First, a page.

Do manufacturers and reps need a manufacturers’ representative contracts to formalize their relationships?

Consider the experience of Baby Boomer representative David Reese* who remembers the days when a handshake deal with a manufacturer could last for a whole career. “The person whose hand you shook had been with the company for a decade so he’d earned the authority to make a deal and stand by it. And he’d likely be at the company for decades more, so you could count on him to remember his promises,” says David.

“But now many sales managers and VP of sales who call to recruit me seem to stay with their companies four to five years before they move on, so the details of verbal agreements are quickly lost. And sometimes companies I’ve represented are sold to new owners who bring in a whole new management team that has no memory of the manufacturer representative compensation promises made by past employees.”

It’s experiences like David’s that have moved manufacturer sales rep agreements from handshakes to carefully-crafted, even-handed agreements. They are carefully crafted to be sure that both of the parties know exactly what is expected of them and even-handed because professional representatives who are in high demand will only sign a win-win agreement.

A key element in establishing long-term relationships between reps and manufacturers is a balanced, win-win agreement. MANA’s rep agreement guidelines were written to help manufacturers and representatives create that kind of agreement.

Says David, “I really like the fact that my MANA membership includes a 40-page free manufacturer rep agreement guidelines document. So I can send a prospective principal a well-crafted manufacturer rep agreement sample to get our conversation rolling.”

MANA’s experience in this area suggests that because each relationship is unique, arriving at a final agreement is a two-step process:

  1. Negotiating the terms of the agreement
  2. Putting those terms into correct legal language.

We strongly recommend retaining an attorney for the second step. MANA members have access to a list of rep-savvy attorneys, and many MANA attorneys offer up to a one-hour initial consultation with MANA members without charge.

We also recommend frank dialog about the terms of the agreement before it is signed. If either party simply signs the other party’s agreement without reviewing it, the chances of achieving a balanced, win-win agreement are slim.

MANA’s specimen agreement includes the rationales behind each clause, which help each of the parties put themselves into the other’s shoes.

In cases where the principal has no existing business to share with the representative who is taking over the territory it may be appropriate for the principal to offer the representative a “Shared Territory Development Fee.” To view MANA’s YouTube video on that topic visit http://youtu.be/s2cBXKubsbc . Holding back existing business as house accounts will often doom the new relationship before it even begins.

MANA recommends that you include the following clauses in your discussion with a rep-savvy attorney, all of which appear in the MANA specimen agreement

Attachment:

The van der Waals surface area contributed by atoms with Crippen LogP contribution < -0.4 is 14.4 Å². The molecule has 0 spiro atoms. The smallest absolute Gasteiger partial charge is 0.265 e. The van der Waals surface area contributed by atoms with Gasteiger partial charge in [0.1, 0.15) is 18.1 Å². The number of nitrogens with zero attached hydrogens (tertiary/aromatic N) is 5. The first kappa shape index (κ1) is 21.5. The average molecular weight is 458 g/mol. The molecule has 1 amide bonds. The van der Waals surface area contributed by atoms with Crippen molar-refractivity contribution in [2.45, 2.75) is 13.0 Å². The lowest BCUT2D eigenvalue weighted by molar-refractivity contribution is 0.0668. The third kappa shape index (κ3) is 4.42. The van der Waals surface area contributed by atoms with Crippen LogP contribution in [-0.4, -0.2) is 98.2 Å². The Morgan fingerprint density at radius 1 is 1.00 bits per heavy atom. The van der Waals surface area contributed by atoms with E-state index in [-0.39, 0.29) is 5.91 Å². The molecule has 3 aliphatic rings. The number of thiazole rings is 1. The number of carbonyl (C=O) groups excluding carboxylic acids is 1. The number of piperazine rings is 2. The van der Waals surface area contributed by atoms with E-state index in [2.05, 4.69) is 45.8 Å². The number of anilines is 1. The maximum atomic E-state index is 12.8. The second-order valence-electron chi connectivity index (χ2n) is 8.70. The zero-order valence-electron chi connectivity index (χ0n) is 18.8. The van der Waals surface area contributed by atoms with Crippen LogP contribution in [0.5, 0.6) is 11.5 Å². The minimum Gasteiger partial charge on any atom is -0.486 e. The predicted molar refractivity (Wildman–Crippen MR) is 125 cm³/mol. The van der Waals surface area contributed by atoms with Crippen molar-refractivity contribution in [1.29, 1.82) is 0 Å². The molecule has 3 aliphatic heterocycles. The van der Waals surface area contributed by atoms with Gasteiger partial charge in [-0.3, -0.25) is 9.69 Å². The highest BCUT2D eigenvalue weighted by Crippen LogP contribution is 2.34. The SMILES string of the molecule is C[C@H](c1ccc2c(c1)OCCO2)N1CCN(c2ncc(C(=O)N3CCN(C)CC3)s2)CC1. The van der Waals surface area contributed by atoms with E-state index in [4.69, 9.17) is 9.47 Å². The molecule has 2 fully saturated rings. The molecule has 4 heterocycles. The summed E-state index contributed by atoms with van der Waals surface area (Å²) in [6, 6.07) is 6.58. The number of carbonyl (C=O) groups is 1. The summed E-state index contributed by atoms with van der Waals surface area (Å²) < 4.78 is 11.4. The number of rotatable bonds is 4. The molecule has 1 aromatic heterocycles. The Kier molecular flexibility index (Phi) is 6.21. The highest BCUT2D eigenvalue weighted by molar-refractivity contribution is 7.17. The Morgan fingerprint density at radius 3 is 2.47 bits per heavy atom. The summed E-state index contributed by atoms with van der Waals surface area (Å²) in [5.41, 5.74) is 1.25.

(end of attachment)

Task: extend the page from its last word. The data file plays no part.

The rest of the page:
1. Appointment and Acceptance
  2. Territory
  3. Products and Services
  4. Commission
  5. Computation and Payment of Commission
  6. Split Commissions
  7. Acceptance of Orders
  8. Terms of Sale
  9. Representative Relationship and Conduct of Business
  10. Term of Agreement and Termination
  11. Rights Upon Expiration or Termination
  12. Entire Agreement; Modification
  13. Survivability of Agreement
  14. Survivability of Indemnification
  15. Waiver
  16. Assumability of Agreement
  17. Disputes
  18. Notices

A fair and balanced agreement sets the stage for long-term and mutually profitable principal/representative relationships. Let MANA help you to get your relationships off on the right foot with win-win representative agreements.

Manufacturer Camille Perrin* used MANA’s manufacturer rep agreement sample as the basis to create a win-win agreement with the representatives she recruits to sell her company’s security systems like closed circuit television, video surveillance, access control, and intercom systems, so she started with the MANA Manual for the Creation of a Rep Principal Agreement that was included with her MANA membership. After downloading that Word document from the member area of manaonline.org she worked with her lawyer to adapt it to her company’s needs

The representatives she recruited were impressed that her company’s agreement was not one-sided. Some wanted to make minor tweaks, and Camille recognized that because each representative company was unique and that minor customization of the agreement was a reasonable accommodation to complete a deal with the very professional reps she hoped to sign.

“In the end, the fact that my company’s rep agreement was a win-win document was a great recruiting tool,” said Camille. “The reps I was trying to recruit took it as a signal that ours was a rep-friendly company, and we were able to recruit some very powerful representatives that might otherwise have been unavailable to us.”

*Names have been changed to protect the privacy of those who share their stories with us. Details may have been added, removed, or altered to better illustrate the concepts discussed in this issue.

The Importance of Written Manufacturers’ Rep Contracts

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